Female astronaut Hen­rietta Leavitt at her desk. | Wiki­media Commons

Hillsdale College stu­dents will be per­forming a staged reading of con­tem­porary play­wright Lauren Gunderson’s play “Silent Sky” on Oct. 17 and 18 in the Fine Arts Building – a his­torical piece about a young woman pur­suing her interest in astronomy at the Harvard College Obser­vatory.

The play is based on the life of Hen­rietta Leavitt, a female astronomer at the Harvard College Obser­vatory in the early 1900s. At the time, the Obser­vatory had a group of women who were tasked with com­puting data from the tele­scope, referring to them as “com­puters.” 

Leavitt made some important dis­cov­eries in her time there “that led to influence people like Hubble,” according to Vic­toria Matsos. The play also includes Leavitt’s love interest in the lab they both work in.

“It’s her nav­i­gating her work and her life,” Matsos said.

Matsos said the staged reading series has pre­vi­ously done “new and unpub­lished” plays, but “Silent Sky” differs in that it is a pub­lished play by a con­tem­porary play­wright.

Lauren Gun­derson is a Southern con­tem­porary play­wright who focuses on his­torical figures. After trying to make a start in New York, Gun­derson headed out to the Bay Area and “started gaining a lot of traction” in their the­aters and has become popular across the country, according to Matsos.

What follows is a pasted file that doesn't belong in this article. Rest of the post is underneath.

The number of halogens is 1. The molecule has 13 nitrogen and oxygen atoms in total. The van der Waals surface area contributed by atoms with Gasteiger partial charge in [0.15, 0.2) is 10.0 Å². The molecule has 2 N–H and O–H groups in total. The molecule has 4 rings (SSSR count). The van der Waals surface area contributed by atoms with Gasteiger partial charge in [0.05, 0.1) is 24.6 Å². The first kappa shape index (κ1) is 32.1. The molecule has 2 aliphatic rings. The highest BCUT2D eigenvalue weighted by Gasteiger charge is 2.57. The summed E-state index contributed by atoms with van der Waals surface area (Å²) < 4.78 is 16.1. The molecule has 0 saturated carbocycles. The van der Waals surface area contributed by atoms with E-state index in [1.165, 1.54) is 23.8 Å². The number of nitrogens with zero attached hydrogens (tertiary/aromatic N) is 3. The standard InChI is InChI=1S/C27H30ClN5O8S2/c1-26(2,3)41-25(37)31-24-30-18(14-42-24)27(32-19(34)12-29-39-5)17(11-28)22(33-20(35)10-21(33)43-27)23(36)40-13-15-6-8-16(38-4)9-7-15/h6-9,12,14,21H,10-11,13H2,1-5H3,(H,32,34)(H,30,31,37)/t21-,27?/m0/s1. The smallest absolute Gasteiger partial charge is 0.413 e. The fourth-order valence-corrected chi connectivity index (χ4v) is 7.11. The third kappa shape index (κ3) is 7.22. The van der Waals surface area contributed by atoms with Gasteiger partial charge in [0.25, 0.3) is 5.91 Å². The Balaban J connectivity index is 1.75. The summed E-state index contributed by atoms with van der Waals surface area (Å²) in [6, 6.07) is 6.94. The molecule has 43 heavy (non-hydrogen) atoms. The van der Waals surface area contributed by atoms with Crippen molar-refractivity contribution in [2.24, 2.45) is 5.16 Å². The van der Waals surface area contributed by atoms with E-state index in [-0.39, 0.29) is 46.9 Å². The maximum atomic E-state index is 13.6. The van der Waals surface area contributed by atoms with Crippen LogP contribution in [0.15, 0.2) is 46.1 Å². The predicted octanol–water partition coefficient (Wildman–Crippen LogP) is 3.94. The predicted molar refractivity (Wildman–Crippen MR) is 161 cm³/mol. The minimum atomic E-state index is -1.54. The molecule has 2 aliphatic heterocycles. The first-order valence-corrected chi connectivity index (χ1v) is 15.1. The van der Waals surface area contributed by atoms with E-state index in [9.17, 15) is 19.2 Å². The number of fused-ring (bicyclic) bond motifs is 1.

“Silent Sky” is one of Gunderson’s most popular plays, and Matsos said she loved how the play­wright used more con­tem­porary lan­guage in a his­torical story.

“There are lovely comic moments, it’s emo­tionally a very sat­is­fying story, and it’s a won­derful vehicle for the actors that are in it. They’re doing a beau­tiful job,” Matsos said.

Freshman Colleen Blockhus, who plays Hen­rietta Leavitt, said she fell in love with the play instantly because she is inter­ested in space and science herself and found the story to be “very funny, very human, very heart­breaking.” She said the play revolves around Leavitt trying to nav­igate her passion for science, her life with her family, and her romantic life.

“I think the heart of the play is how Hen­rietta figures out how to exist in those three worlds because a lot of time it feels like there’s not enough of her to go around,” Blockhus said.

Blockhus said the actors and Matsos are very pas­sionate about the pro­duction, and Matsos’ love for the project is “so infec­tious.”

“I think the important part of it is how much passion and joy that has been put into it because I guar­antee you’ll get that passion and joy out of it,” Blockhus said.